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Approval of the Supreme Court Is Highest Since 2009

Approval of the Supreme Court Is Highest Since 2009

Story Highlights

  • 58% of Americans approve of the job the Court is doing
  • Republicans, independents and Democrats give similar ratings

WASHINGTON, D.C. -- After the conclusion of the U.S. Supreme Court's eventful 2019-2020 term, most Americans (58%) approve of the way the judicial body is handling its job -- the court's highest rating in over a decade.


Line graph. Americans approval of the Supreme Court since 2000. 58% of Americans now approve of the job the Supreme Court is doing up from 54% last year.

The last time the Court received this high of an approval rating was in 2009, possibly owing to Democrats' enthusiasm for recently confirmed Justice Sonia Sotomayor and their more favorable view of the federal government more generally under President Barack Obama and a Democratic-controlled Congress. The Supreme Court's ratings dropped 10 percentage points by the following year, before spending several years below the 50% mark, from 2011 to 2017. In recent years, the Court's ratings have hovered around the 50% mark.

The latest data, from a July 1-23 Gallup poll, were collected just weeks after the conclusion of a busy term in which the Court handed down several significant decisions, some favoring liberal positions and others favoring conservative ones.

For example, the Supreme Court ruled that the Civil Rights Act protects LGBT workers from discrimination, struck down Louisiana abortion restrictions and rejected President Donald Trump's attempt to end the Deferred Action for Childhood Arrivals (DACA) program.

While these decisions were major victories for Democrats, the Court issued several decisions favored by Republicans as well: empowering prosecutors to seek Trump's financial records while also delaying the likelihood those would be released before the election, allowing religious schools more access to state funding, empowering Trump to fire the head of an oversight bureau, and allowing faith-based employers to opt out of covering birth control in employee healthcare benefits. The Court also ruled that employment discrimination laws do not apply to religious schools.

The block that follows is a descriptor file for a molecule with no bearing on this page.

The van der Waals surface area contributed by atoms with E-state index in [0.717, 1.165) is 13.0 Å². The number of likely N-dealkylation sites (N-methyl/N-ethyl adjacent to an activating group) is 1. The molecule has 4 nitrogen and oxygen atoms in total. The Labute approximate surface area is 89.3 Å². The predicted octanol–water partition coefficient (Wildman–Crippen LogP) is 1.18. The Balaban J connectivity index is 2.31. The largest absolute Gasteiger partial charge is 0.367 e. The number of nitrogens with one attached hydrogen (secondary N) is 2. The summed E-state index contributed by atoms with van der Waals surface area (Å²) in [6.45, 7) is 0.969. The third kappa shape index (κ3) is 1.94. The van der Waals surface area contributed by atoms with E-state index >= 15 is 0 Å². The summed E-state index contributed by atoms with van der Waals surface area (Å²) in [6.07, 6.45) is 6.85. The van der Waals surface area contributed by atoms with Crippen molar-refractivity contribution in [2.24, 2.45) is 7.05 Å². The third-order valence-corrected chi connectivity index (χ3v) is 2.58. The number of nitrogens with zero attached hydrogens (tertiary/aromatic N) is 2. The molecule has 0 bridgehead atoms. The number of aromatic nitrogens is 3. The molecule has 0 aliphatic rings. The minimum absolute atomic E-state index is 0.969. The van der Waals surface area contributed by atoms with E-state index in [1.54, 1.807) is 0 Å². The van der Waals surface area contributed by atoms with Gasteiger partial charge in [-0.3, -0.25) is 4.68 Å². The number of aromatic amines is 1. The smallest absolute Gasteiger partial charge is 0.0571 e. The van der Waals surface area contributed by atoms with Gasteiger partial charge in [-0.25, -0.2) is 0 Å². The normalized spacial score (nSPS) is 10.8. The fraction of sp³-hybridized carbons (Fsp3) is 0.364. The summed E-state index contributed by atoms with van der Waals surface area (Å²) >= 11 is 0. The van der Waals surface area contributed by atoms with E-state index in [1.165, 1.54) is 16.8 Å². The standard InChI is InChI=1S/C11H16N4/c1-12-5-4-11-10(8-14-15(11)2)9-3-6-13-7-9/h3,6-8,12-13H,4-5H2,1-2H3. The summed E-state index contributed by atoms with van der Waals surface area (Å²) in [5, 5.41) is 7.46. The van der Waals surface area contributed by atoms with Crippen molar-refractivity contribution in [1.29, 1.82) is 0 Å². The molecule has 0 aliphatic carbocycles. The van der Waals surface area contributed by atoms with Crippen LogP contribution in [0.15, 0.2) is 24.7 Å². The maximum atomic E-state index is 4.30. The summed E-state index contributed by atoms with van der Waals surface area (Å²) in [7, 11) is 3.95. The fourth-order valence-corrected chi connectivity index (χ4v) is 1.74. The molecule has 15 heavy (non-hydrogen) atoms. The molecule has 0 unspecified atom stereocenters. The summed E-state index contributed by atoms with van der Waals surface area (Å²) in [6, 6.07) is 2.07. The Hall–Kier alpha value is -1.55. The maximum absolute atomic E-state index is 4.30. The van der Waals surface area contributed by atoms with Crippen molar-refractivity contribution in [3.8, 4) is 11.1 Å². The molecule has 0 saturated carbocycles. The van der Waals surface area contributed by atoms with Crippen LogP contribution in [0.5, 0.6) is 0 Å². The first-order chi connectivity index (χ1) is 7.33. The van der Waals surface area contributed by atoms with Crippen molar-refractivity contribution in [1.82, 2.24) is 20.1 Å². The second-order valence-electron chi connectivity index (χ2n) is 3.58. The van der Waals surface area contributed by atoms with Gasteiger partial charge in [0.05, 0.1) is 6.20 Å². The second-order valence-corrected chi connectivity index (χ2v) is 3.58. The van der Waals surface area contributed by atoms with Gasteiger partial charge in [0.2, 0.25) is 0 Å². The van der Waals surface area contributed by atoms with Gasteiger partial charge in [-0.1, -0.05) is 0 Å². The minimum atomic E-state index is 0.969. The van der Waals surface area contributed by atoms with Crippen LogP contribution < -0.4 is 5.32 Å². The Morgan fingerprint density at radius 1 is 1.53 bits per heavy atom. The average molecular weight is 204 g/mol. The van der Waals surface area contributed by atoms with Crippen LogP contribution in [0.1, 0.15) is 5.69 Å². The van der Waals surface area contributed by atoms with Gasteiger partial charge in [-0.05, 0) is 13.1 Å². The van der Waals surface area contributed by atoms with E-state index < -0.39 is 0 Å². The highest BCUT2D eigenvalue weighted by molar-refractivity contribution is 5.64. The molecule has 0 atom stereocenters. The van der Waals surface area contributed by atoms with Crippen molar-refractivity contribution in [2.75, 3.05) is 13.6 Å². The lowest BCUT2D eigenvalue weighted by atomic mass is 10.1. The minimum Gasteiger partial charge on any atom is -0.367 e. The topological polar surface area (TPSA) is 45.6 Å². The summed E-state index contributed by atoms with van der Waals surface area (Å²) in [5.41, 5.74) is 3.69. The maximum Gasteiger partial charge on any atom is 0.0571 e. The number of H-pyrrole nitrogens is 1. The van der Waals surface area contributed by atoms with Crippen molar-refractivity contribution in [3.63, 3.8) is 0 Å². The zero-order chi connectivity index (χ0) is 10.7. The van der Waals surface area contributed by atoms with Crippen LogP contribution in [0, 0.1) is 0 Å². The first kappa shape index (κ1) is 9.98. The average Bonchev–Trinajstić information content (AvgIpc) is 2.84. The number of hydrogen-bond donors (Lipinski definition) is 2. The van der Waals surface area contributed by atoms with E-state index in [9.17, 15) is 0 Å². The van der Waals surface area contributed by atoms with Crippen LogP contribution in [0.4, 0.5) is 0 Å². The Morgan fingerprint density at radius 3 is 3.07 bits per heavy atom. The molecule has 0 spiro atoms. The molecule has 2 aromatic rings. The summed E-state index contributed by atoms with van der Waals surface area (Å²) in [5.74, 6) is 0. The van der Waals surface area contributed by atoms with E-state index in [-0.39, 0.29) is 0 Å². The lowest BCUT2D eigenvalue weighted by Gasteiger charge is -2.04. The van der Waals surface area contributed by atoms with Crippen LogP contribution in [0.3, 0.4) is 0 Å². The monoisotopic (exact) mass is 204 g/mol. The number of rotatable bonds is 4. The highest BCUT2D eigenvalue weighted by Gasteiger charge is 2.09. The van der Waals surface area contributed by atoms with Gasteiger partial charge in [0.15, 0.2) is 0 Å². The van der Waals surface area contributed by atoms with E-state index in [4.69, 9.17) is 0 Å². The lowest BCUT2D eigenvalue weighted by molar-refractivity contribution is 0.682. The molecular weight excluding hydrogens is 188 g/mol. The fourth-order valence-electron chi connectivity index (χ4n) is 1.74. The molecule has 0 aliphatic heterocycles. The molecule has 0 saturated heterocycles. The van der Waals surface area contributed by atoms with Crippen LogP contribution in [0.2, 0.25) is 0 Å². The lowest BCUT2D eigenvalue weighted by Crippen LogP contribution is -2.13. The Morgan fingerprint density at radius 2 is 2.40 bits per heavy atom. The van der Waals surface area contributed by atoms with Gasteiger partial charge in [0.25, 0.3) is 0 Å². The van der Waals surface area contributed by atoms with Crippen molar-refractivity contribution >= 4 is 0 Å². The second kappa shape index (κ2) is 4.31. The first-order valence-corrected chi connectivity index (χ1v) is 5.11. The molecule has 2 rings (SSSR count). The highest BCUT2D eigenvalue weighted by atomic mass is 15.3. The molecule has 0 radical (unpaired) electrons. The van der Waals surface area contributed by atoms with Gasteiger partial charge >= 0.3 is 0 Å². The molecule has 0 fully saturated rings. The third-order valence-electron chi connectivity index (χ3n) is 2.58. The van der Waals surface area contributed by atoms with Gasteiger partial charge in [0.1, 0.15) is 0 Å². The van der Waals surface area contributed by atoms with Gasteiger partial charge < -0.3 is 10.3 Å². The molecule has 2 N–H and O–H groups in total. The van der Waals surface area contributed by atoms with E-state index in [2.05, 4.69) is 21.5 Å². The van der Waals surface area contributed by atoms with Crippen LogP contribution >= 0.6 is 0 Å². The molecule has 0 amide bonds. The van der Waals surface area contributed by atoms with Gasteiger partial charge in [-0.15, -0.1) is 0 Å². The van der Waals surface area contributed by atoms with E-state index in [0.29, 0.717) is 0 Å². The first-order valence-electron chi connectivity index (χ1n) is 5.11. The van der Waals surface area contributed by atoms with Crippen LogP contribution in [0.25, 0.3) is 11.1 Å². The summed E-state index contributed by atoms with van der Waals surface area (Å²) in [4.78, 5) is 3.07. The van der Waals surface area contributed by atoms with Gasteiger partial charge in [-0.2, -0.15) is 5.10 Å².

Because of the COVID-19 pandemic, the Supreme Court presided through conference calls, giving the public rare access to its arguments.

Party Groups Rate SCOTUS Similarly -- a Rarity in the Trend

About six in 10 Republicans (60%), independents (57%) and Democrats (56%) approve of its overall job performance, the closest partisan ratings for the court Gallup has recorded throughout its trend since 2000.

The ideological mix of this year's decisions appears to have made the court less popular among Republicans, as their approval of the court is down 13 percentage points from last year at this time. However, the court is now more popular among Democrats, whose ratings of the judicial branch have increased by 18 points. Independents' ratings of the Court have hugged fairly closely to the national average over time, with the current rating among this group being the highest since 2009.

Ratings among each party group are higher than their respective averages over the past two decades.


Line graph. Americans approval of the Supreme Court by political party affiliation. 60% of Republicans, 57% of Independents and 56% of Democrats now approve of the job the Supreme Court is doing.

Bottom Line

The Supreme Court's many impactful rulings this year are likely behind the double-digit changes among Republicans' and Democrats' ratings of the Court. But the result is a court that is now evaluated similarly by both major party groups; for the first time in Gallup's trend since 2000, all party groups' ratings fall within the margin of error of the national average.

If the goal of the Court was to reestablish itself as a nonpolitical institution, it seems to have succeeded in that to a large degree, with higher overall ratings and similar ratings among partisan groups.

View complete question responses and trends (PDF download).

Learn more about how the Gallup Poll Social Series works.

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